• [Affordable] Housing Solutions for Everyone (local lobbying efforts for increased funding and architectural solutions to make housing affordable)
  • Essential Work to Lessen Debt (lobbying to qualify homelessness solution as essential work qualifying for student debt relief)

What are the greatest challenges facing architects today? How can AIA respond to them?
The development of new design ideologies and the emergence of newer and faster technology will continue. The greatest challenge facing architects is the dichotomy between technological advancement and struggling to, socially, maintain an antiquated status quo that feeds into our struggle to maintain a relevance in a society that is increasingly respecting experts and authority less with each passing day.

As a result, the status quo, internally, disregards the voice and leadership of underrepresented groups while the lack of relevance empowers others to infringe upon the professional domain of architects, thus devaluing our education and experience.

Ricardo J. Rodriguez de Santiago

Title: Global virtual design & construction specialist at MBCC Group
Local AIA component: AIA DC
Leadership roles: AIA liaison, AIA Students board (2020-2023); at-large representative, AIA National Strategic Council (2020-2021); BIM Committee #131, American Concrete Institute (2018-2021); chair, AIA DC Emerging Architects Committee (2015-2016); inaugural scholar, AIA|DC Christopher Kelley Leadership Development Program (2013-2014); chair, AIA DC Christopher Kelley Leadership Development Program (2016-2017); co-founder and chapter president, AIAS Poli (2004-2005)

Ricardo J. Rodriguez de Santiago
Brandon Tobias / courtesy The American Institute of Architects Ricardo J. Rodriguez de Santiago

Why do you want to hold this leadership position at AIA?
I aspire to the director at-large position because I’m committed to supporting our profession in dismantling the institutional roadblocks preventing equitable access to the resources, knowledge, and tools needed by our members to navigate change. The National Board plays a crucial part in establishing how its strategic priorities will be funded and executed. Also, I’m a firm believer that AIA is a force for positive change in our industry and our planet. However, we urgently need to reshape how we practice our profession if we intend to have a genuine impact on climate change, equity/diversity, and architectural education. How architects meet these lofty challenges is directly tied to a mindset shift regarding our role. As an architecture-adjacent leader, I’m passionate about establishing innovative ventures globally at MBCC Group. Given my unique perspective, I hope to serve the Institute as a bridge with the digital and business innovation world.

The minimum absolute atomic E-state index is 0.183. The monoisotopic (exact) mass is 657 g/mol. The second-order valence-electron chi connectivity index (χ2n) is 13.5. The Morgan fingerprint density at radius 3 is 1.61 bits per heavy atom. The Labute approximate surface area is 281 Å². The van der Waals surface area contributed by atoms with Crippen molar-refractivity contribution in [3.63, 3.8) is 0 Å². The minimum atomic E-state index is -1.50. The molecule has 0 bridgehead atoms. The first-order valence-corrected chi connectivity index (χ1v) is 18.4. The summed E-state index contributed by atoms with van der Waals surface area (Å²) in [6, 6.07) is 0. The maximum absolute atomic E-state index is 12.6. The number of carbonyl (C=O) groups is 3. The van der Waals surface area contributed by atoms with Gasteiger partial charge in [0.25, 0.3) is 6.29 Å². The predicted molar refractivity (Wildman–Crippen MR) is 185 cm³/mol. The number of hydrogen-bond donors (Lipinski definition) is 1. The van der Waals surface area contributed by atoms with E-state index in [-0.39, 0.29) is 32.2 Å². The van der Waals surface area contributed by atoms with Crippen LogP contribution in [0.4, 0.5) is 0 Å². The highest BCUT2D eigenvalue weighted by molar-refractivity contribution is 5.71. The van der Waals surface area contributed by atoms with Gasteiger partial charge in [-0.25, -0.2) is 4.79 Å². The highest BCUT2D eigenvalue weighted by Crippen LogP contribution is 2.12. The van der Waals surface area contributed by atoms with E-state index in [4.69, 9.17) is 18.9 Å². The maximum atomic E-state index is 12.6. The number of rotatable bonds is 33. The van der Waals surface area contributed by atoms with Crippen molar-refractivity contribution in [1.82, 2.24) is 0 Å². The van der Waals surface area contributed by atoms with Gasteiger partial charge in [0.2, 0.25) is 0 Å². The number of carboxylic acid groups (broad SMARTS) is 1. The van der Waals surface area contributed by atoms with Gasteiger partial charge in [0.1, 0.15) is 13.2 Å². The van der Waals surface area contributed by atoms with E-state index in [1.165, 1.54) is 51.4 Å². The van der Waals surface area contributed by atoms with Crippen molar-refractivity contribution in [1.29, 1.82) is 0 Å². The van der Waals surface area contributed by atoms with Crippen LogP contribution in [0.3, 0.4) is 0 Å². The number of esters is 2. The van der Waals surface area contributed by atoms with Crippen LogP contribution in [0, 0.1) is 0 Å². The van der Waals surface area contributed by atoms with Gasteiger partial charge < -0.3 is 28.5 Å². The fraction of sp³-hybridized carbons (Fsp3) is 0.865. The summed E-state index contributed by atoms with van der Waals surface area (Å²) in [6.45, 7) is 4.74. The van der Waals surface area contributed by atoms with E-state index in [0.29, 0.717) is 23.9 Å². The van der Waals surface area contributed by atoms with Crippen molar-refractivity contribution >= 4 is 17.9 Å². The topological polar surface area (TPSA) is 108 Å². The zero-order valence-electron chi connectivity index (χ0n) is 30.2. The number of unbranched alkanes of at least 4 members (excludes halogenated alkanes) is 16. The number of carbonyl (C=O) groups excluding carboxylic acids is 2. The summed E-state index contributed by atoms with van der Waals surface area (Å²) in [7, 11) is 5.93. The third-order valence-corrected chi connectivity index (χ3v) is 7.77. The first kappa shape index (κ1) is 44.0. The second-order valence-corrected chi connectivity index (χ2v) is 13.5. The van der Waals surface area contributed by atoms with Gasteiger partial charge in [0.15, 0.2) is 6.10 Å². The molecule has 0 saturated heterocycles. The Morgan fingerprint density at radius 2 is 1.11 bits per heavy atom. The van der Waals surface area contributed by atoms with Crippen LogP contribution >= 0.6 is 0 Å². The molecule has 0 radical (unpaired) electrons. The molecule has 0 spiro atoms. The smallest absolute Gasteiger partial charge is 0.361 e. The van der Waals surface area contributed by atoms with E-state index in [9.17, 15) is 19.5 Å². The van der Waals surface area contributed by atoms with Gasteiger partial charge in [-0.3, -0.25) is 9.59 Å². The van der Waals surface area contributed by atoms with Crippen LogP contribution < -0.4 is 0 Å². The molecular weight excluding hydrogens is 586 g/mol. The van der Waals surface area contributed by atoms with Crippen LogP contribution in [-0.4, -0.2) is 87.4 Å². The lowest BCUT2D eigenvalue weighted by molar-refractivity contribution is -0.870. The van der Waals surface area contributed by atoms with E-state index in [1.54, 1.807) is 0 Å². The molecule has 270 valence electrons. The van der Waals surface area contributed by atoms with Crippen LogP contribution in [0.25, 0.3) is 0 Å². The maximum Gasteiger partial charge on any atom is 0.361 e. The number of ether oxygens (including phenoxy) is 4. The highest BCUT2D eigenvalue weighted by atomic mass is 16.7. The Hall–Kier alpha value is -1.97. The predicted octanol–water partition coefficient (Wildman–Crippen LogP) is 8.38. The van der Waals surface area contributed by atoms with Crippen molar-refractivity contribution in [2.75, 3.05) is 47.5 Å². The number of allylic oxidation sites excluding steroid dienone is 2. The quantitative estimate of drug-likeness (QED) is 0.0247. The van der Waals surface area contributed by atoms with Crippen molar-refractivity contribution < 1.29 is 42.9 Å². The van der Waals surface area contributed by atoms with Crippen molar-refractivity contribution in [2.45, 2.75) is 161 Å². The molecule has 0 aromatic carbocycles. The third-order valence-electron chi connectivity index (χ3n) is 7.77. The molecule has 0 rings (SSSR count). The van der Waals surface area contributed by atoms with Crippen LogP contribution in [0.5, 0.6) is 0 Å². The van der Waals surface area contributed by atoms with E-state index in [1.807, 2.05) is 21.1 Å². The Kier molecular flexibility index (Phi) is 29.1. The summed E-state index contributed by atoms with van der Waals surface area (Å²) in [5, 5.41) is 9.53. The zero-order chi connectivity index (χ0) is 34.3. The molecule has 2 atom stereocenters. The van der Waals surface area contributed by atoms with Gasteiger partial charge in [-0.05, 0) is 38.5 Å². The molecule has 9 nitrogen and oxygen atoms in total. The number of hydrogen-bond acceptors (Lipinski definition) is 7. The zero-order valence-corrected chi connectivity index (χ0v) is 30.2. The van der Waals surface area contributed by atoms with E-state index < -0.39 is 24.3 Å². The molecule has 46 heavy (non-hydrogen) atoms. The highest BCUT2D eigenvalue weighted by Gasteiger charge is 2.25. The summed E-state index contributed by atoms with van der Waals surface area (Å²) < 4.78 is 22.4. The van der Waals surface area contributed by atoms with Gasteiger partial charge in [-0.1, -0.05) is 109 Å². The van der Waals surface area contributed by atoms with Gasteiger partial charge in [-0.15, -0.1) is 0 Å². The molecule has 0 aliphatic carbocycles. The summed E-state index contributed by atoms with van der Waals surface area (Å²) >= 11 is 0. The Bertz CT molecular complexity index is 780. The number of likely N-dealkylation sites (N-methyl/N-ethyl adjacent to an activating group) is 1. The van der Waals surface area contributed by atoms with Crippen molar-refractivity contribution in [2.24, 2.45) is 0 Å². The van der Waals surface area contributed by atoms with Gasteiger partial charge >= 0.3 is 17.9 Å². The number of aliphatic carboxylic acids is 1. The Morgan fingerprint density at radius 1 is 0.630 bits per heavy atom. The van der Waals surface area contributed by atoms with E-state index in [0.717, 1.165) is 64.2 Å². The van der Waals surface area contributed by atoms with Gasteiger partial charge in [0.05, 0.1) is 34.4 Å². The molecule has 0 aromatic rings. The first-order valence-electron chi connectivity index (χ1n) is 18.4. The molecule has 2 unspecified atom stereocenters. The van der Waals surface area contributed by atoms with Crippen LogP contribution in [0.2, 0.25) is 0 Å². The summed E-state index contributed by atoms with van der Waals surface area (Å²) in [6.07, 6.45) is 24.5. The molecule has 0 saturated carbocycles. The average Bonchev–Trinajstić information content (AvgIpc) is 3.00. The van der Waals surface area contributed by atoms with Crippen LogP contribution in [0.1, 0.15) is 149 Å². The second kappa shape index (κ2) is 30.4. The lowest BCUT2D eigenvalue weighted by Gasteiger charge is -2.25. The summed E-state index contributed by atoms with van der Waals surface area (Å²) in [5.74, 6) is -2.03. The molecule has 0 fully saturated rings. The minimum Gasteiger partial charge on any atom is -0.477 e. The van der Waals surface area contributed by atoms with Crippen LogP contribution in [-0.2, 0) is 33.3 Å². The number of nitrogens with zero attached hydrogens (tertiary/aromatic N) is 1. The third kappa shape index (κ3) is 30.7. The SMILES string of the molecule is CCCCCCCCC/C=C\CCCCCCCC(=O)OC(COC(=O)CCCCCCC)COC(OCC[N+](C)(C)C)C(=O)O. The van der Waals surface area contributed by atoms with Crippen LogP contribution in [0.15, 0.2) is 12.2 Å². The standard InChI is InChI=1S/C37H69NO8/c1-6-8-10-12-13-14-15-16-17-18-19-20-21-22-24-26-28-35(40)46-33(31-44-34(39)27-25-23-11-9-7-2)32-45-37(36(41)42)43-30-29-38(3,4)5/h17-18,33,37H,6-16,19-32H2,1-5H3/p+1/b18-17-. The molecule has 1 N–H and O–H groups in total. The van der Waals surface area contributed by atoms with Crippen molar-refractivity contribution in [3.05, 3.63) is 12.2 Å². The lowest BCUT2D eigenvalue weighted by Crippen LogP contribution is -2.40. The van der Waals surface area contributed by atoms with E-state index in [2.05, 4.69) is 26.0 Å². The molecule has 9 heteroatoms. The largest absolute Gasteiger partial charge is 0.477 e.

How have your experiences prepared you for this role?
Since my first year in college, I had consistently worked at an AEC firm. Until my recent career shift, I had spent 12 years in traditional architectural practice as a designer/project manager, working in Puerto Rico and D.C. for Gensler, NIKA A+E, and WDG. Throughout these positions, I’ve served in multiple leadership roles at AIA DC, chairing the Emerging Architects Committee and the Christopher Kelley Leadership Development program.

Three years ago, I joined the MBCC Group (formerly BASF) as a Global Virtual Design & Construction Specialist. In my current role, I help build tech-centric innovation efforts and establish strategic partnerships to meet the AEC industry’s biggest challenges head-on.

From 2020 to the present, I’ve had the honor of serving on the Strategic Council’s Technology Impacting Practice work group, where I helped lead our Virtual Summit. This event brought together 12 worldwide AEC-tech leaders, revolutionizing our industry and urging us to change.

What key issues do you hope to address in this role?
The lag in evolving our practices has overlapped with the needs of a global pandemic. We need to focus on four critical initiatives: Innovation, Partnerships, Equitable Access, and Education.

We should start by elevating the importance of fostering innovation and strategic foresight. AIA could formalize existing efforts and be proactive in incubating new ways of practice. Likewise, we must expedite ways to empower our members across components. Advocating for the inclusion of new voices and external partnerships would fuel member growth. In this pivotal moment, the Institute should lead through action by providing equitable access to resources and services our members need to navigate change. Likewise, I believe that we need to rethink how we approach digitalization within our profession. Since these discussions are tied to business operations and even continuity, we must develop new ways of bridging the gap to address data/tech literacy across all experience levels.

What are the greatest challenges facing architects today? How can AIA respond to them?
“Business-as-usual” is holding us back. With recent studies finding our annual productivity growth increased by only 1% in 20 years, automation will potentially displace a significant part of our workforce. Digitalization caused new paradigms to emerge, which have only accelerated with the pandemic. We must adapt and transform our business practices.

I believe in AIA’s leadership in being a platform for business empowerment, helping our members become agents of change. The Institute can leverage its global reach and urgently act on these complex issues. In facing these, we must chart new ways of providing member value, developing truly comprehensive tools, engaging in agile processes, and opening our ranks to even more professionals, such as myself, bringing forward our unique expertise. Consequently, we can ensure our voices remain relevant in a digital-first world and our members prosperous by engaging and serving their communities via innovative yet more effective channels.